Although the relationship between price-response asymmetry and the number of firms is inuitively appealing, it doesn't actually provide an indication of what should happen to price-response asymmetry as market power changes. This is because firm-level market power does not exist in the RS and HH models as described, regardless of the number of firms in the market. For there to be market power under Bertrand-style competition, we must introduce product differentiation into the model.
A number of papers have augmented the basic supergame model of tacit collusion to introduce product differentiaion. In general, this literature concludes that greater degrees of product differentiation lower the critical discount factor above which collusion is sustainable.6 Put another way, the basic finding of this particular literature is that collusion is generally found to be easier to sustain the less homogeneous are the goods in the market.7 Finally, to the extent that this result mirrors the earlier results regarding the effect of the number of firms on the critical discount factor and price-response asymmetry, we should expect that price-response asymmetry will decrease the more homogeneous are the firms in the market.
Empirically, the evidence in support of a market power effect on pricing asymmetry has been sparse. Borenstein, Cameron, and Gilbert (1997; henceforth BCG) attempt to empirically distinguish among several competing hypotheses for the source of the asymmetry. They find that the asymmetry between retail prices and terminal costs is consistent with a model of tacit cooperation where firms use the preceding period's price as a focal point. But the finding is not definitive, as their results are also consistent with a consumer search hypothesis. In the follow-up literature spawned by BCG, much of the attention is placed on identifying a market power effect at upstream levels in the gasoline industry, as in Borenstein and Shepard (2002), which finds that market power augments the asymmetry of wholesale cost responses to crude oil price changes.
An initial pass at the potential for a market power effect at a disaggregate retail level was attempted in Lewis (2003) by estimating an error correction model similar to the base model (Equation (4)) in this paper, but separately for the lowest and highest margin stations in the sample. Lewis finds no measurable market power effect. Deltas (2004) exploits markup differences across US states with a panel of monthly data to find evidence of a positive market power effect on asymmetry. The empirical approach in Deltas is directly analogous to the strategy in Lewis, although I argue later that it is not an approach I can follow here with a station-level analysis.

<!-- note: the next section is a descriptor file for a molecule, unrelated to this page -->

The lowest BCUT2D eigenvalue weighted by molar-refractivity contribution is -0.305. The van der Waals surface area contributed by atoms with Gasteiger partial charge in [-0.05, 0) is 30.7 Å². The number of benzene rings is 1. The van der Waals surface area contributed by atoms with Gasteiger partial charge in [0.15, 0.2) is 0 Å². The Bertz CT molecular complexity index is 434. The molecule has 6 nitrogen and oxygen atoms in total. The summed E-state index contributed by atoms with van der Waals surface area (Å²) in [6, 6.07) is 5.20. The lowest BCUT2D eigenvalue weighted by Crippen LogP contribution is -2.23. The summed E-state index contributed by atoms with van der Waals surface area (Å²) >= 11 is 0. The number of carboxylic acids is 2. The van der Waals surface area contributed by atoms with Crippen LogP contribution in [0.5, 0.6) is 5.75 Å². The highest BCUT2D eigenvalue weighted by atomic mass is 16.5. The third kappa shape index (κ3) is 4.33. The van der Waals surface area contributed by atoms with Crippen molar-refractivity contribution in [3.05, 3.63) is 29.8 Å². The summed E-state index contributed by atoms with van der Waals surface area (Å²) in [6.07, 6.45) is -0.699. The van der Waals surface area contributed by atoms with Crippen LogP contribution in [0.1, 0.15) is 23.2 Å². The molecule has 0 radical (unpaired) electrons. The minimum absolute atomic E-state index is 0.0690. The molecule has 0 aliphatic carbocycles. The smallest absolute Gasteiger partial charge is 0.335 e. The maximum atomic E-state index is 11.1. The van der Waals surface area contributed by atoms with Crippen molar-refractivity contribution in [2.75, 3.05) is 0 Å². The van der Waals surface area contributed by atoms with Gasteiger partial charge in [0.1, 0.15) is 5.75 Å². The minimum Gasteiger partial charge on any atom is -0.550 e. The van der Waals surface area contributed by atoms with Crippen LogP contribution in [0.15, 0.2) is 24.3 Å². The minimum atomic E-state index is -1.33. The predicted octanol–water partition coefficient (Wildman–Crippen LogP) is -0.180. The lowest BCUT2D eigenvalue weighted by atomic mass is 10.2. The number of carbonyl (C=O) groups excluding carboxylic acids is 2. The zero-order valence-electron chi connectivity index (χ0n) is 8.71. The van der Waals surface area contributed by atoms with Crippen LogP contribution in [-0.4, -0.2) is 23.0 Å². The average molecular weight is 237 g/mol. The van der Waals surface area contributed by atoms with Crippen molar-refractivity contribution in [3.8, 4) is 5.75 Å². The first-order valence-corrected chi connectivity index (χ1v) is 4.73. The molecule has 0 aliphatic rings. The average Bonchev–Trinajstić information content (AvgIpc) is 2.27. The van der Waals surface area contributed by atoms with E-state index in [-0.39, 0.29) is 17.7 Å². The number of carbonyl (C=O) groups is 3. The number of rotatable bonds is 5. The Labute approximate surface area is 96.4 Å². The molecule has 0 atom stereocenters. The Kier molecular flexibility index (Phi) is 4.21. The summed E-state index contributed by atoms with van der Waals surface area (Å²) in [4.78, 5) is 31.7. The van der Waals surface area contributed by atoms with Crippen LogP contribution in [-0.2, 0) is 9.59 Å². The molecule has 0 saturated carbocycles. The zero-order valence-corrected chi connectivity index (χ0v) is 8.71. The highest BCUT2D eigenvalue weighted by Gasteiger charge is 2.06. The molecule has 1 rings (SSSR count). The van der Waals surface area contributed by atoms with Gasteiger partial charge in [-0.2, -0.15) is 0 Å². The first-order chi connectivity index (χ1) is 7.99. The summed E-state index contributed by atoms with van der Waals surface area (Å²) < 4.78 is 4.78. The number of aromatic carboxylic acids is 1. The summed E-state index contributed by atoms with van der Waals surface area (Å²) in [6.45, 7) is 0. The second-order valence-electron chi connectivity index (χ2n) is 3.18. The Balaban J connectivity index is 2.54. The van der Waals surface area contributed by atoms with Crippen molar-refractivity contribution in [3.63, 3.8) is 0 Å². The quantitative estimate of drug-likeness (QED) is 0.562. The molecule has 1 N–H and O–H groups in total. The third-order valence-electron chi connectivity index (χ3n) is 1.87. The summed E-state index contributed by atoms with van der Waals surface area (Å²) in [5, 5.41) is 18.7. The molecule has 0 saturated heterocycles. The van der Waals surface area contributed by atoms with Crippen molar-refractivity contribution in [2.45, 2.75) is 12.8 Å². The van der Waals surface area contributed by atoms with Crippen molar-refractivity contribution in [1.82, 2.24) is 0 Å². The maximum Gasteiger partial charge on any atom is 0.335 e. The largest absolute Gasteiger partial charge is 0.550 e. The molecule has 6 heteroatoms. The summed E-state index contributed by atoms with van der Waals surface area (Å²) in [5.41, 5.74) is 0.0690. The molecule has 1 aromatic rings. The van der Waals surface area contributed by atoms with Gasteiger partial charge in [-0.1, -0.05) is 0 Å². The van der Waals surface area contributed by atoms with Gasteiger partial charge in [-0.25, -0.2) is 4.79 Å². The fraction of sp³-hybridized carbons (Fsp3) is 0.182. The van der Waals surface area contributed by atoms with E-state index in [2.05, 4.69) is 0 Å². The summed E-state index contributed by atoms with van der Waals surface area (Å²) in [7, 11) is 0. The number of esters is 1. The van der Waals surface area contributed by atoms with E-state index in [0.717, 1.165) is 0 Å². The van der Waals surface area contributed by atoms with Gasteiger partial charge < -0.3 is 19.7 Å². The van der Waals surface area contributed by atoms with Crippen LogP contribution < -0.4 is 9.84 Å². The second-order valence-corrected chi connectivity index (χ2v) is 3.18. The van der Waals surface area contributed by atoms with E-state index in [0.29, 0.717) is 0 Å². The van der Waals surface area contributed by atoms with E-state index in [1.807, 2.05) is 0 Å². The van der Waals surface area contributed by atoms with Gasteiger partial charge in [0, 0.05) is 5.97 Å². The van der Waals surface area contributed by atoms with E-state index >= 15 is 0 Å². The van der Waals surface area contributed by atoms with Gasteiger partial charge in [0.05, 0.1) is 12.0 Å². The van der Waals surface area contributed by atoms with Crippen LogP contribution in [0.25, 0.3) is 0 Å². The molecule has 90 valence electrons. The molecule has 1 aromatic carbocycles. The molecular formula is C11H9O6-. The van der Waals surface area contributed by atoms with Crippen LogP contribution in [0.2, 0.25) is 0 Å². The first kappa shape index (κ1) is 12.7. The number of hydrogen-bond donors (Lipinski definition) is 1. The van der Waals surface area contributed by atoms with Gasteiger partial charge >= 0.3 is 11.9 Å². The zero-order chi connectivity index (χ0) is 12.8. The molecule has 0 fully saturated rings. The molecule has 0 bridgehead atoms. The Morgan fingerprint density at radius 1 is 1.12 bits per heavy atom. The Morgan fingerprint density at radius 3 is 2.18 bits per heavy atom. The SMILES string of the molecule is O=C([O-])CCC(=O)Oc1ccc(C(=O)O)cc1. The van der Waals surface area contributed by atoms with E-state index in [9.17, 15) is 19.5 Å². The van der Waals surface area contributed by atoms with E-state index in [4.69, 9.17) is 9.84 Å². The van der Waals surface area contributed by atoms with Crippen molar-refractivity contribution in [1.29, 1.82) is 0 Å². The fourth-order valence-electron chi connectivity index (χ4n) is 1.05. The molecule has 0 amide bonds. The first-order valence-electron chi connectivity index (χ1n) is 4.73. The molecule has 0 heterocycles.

3 Price-Response Asymmetry in Gasoline Markets
Estimation of a local market power effect on price-response asymmetry requires a disaggregate (preferably station-level), high frequency panel data set of retail prices, costs, and sales. I am aware of no publicly available data set that meets this criterion at the station-level, so from July 2002 to May 2003, I collected weekly price observations for the South Orange County region of California.8 I augmented this data set with block-group data from the 2000 Census, which includes information on household incomes, housing values, commute statistics, and other relevant local demand- and cost-proxy variables. I also collected physical features of the stations such as lot size, number of pumps, the presence of a convenience store and other characteristics. New Image Marketing, Ltd. graciously provided me with station-level information on the operation types (Jobber, Lessee-Dealer) for a portion of the population, and I was able to complete these data by interviewing station managers for the remainder of the population. For this part of the study I use publicly available spot prices on Los Angeles reformulated gasoline as a measure of wholesale costs.9 Lastly, I calculated geographic distances between stations by collecting latitude and longitude information with a GPS unit.